Paul Norris: On the changing face of TV news and current affairs…

Posted on 14 February 2014

Journalist and academic Paul Norris had a major role in changing the landscape of television news and current affairs in New Zealand. He cut his teeth with the BBC, but moved back to New Zealand to run TVNZ’s News and Current Affairs division in 1987. In that role, he revamped the evening news on TV One, and launched the Holmes show in 1989. Norris left TVNZ in 1996 to head the New Zealand Broadcasting School in Christchurch. Norris died in February 2014. This interview was published in March 2013. 

In this ScreenTalk, Norris talks about:

  • How a British election set off his career in journalism
  • Being lured back to be Head of News and Current Affairs at TVNZ
  • The changes brought about by former head of TVNZ Julian Mounter
  • Bringing together Richard Long and Judy Bailey on the evening news
  • Being criticised for introducing American consultants for the show
  • How the Holmes show changed the TV current affairs landscape
  • The truth behind the Dennis Conner interview
  • Wanting to tell the story behind radical political changes in the 80s, in documentary series Revolution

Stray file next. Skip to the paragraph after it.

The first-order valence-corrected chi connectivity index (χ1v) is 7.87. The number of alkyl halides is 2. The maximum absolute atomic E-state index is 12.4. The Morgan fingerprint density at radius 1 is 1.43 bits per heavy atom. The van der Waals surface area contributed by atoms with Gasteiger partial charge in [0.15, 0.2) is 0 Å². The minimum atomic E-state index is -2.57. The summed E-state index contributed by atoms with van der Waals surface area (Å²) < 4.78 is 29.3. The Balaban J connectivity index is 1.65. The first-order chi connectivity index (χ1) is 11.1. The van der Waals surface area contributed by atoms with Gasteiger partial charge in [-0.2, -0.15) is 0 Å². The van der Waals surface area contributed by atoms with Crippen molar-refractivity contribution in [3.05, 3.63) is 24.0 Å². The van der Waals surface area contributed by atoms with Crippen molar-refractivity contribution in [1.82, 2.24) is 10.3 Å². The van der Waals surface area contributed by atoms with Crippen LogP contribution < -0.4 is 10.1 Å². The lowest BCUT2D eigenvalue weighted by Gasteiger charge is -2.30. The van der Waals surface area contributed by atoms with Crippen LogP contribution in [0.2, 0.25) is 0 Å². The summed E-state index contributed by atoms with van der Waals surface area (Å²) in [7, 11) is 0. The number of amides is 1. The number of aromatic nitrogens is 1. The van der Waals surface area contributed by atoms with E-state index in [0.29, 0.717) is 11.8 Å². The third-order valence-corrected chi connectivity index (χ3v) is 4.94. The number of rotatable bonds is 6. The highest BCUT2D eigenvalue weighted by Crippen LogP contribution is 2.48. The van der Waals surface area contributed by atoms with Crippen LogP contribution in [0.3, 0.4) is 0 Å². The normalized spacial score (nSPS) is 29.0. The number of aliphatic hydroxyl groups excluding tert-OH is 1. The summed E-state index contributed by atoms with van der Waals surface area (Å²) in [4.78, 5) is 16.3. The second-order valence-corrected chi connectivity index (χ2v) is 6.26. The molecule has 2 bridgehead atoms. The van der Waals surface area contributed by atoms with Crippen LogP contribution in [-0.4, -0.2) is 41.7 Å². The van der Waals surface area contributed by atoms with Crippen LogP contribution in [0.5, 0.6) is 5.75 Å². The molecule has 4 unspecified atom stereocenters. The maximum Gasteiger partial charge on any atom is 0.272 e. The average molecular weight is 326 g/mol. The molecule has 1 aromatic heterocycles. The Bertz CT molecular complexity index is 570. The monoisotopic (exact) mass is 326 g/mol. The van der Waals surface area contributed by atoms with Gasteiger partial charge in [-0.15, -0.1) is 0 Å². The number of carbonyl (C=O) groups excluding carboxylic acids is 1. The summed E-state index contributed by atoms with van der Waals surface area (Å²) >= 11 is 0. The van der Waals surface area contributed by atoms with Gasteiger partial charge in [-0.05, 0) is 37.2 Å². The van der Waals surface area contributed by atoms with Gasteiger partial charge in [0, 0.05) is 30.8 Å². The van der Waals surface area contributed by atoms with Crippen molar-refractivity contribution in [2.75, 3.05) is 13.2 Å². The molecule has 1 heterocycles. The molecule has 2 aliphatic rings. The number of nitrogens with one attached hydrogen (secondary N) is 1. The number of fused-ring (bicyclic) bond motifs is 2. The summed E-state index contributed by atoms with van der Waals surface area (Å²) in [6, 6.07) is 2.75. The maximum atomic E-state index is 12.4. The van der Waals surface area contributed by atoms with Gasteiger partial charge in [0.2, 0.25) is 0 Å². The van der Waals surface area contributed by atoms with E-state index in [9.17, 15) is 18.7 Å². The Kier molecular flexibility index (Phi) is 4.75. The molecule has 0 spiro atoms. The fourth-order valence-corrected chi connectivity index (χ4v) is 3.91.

• Reinventing himself as an academic as Head of the NZ Broadcasting School
  • Feeling that TV current affairs is in a rather dire state at the moment
  • Changing the landscape of broadcasting

This video is available on YouTube to embed and distribute via a Creative Commons licence.



current affairs, news, journalist, bbc, broadcasting school, academic, holmes, television news, tvnz, paul norris, one news


by George Andrews on 18 February 2014 at 11:33 am

Congrats on superb summary of Paul’s life and contribution. Professional, timely relevant, and ad- free. I'm not surprised it was picked up by mainstream media. Further reminder if needed that nzonscreen has become our de facto public broadcaster

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